Skip to Content Skip to Navigation

How are drones used in Agriculture? 

Drones are being used in agriculture for tasks such as crop surveillance and spraying, livestock supervision, and land mapping.

In recent years, the agricultural industry has witnessed a remarkable transformation fueled by advancements in technology. Among the most groundbreaking innovations is the integration of drones, also known as unmanned aerial vehicles, into farming practices.  
Agriculture drones have emerged offering farmers a plethora of benefits ranging from precision monitoring to enhanced crop management. From pest control to plant health monitoring, livestock management to weed and soil analysis, and even aerial surveying, there are so many ways drones are being used in agriculture. 

Why are drones used in agriculture?

With the world's population projected to reach over 9 billion by 2050, the demand for food production is set to double. However, the challenge lies in increasing food production without further expanding agricultural land, which could have detrimental effects on the environment.  

This dilemma underscores the importance of precision agriculture, which seeks to optimise farming practices to maximise yields while minimising resource usage. Drones have emerged as a technological advancement in precision agriculture, offering farmers solutions to monitor crops, weed detection, assess soil health, and make informed decisions to enhance productivity and sustainability in farming practices.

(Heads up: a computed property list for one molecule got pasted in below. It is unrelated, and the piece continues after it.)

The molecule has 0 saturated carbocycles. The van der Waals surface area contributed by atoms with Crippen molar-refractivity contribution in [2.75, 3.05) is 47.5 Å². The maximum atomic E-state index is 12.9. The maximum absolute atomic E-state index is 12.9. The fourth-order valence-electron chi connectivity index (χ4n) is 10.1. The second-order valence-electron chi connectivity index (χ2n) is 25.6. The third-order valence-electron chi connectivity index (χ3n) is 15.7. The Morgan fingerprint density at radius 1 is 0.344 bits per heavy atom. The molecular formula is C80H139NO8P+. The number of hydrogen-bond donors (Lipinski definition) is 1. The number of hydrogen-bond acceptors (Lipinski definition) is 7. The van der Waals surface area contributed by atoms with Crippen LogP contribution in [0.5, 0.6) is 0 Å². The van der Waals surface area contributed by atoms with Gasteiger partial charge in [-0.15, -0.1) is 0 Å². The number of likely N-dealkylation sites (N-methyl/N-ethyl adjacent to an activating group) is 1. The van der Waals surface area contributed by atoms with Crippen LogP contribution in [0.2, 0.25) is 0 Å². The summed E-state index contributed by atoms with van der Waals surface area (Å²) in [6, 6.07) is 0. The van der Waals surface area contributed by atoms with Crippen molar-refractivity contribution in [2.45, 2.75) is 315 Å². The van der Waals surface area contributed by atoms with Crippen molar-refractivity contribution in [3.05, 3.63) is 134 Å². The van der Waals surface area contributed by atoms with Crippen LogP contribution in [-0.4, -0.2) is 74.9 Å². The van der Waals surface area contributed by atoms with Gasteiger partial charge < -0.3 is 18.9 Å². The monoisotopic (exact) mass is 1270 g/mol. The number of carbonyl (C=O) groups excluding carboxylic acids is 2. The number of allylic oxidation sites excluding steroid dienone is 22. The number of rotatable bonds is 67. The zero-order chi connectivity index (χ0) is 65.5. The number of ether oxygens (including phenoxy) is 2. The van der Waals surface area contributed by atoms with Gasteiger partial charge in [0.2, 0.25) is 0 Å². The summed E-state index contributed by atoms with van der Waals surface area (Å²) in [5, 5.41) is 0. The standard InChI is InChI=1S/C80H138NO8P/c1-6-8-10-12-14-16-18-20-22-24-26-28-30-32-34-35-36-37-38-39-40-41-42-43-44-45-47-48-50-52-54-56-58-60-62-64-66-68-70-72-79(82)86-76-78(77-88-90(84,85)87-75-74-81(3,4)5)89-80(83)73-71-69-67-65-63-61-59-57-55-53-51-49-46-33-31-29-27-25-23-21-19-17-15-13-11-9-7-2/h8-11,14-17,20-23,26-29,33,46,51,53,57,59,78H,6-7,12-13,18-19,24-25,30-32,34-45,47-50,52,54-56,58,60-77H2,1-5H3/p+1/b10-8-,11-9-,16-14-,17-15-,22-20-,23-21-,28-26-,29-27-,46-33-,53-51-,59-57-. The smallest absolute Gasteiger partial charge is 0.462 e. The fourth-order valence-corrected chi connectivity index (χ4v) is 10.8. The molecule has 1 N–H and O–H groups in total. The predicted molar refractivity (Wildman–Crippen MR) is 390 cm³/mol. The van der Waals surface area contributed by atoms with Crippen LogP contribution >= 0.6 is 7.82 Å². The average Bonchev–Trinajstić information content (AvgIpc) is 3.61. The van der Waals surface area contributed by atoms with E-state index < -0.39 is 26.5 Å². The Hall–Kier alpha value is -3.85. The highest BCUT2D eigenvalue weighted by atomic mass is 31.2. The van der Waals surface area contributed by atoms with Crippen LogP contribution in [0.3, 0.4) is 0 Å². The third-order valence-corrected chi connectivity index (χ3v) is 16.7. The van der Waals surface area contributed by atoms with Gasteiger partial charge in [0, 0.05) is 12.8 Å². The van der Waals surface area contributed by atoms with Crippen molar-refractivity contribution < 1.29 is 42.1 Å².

Livestock Monitoring 

The use of drones in agriculture for livestock monitoring, involves aerial surveillance of animals, for mustering and checking their well-being, taking out the time and cost for manual mustering and checking by vehicle. Livestock monitoring with drones allows farmers to efficiently track the health, behaviour, and location of their animals across vast areas of land.

Companies like SkyKelpie are aiming to encourage the widespread adoption of drone use in agriculture for livestock locating and mustering tasks. Currently, livestock mustering is predominantly carried out by graziers using traditional methods such vehicles, motorbikes, horseback and for vast geographical regions by helicopter. However, these conventional practices can be unsafe and incur substantial costs, both financially and in terms of time, as they require significant resources and labour. Ag drones also use the power of drones to locate and map tagged animals, while Drone Hand offers a subscription based drone flight app to reduce the cost, risks and time spent on livestock monitoring.  

Sky Kelpie ultilising drones for livestock monitoring

Plant Health Monitoring  

Another important use for drones in agriculture is plant health monitoring. Ensuring the health of crops is vital for achieving good yields, and drones equipped with RBG cameras, thermal imaging, and multi-spectral imaging provide real-time data on various factors that affect crop health. Traditionally, farmers relied on visual inspections and soil analysis, which were time-consuming and often lagged behind in providing real-time insights.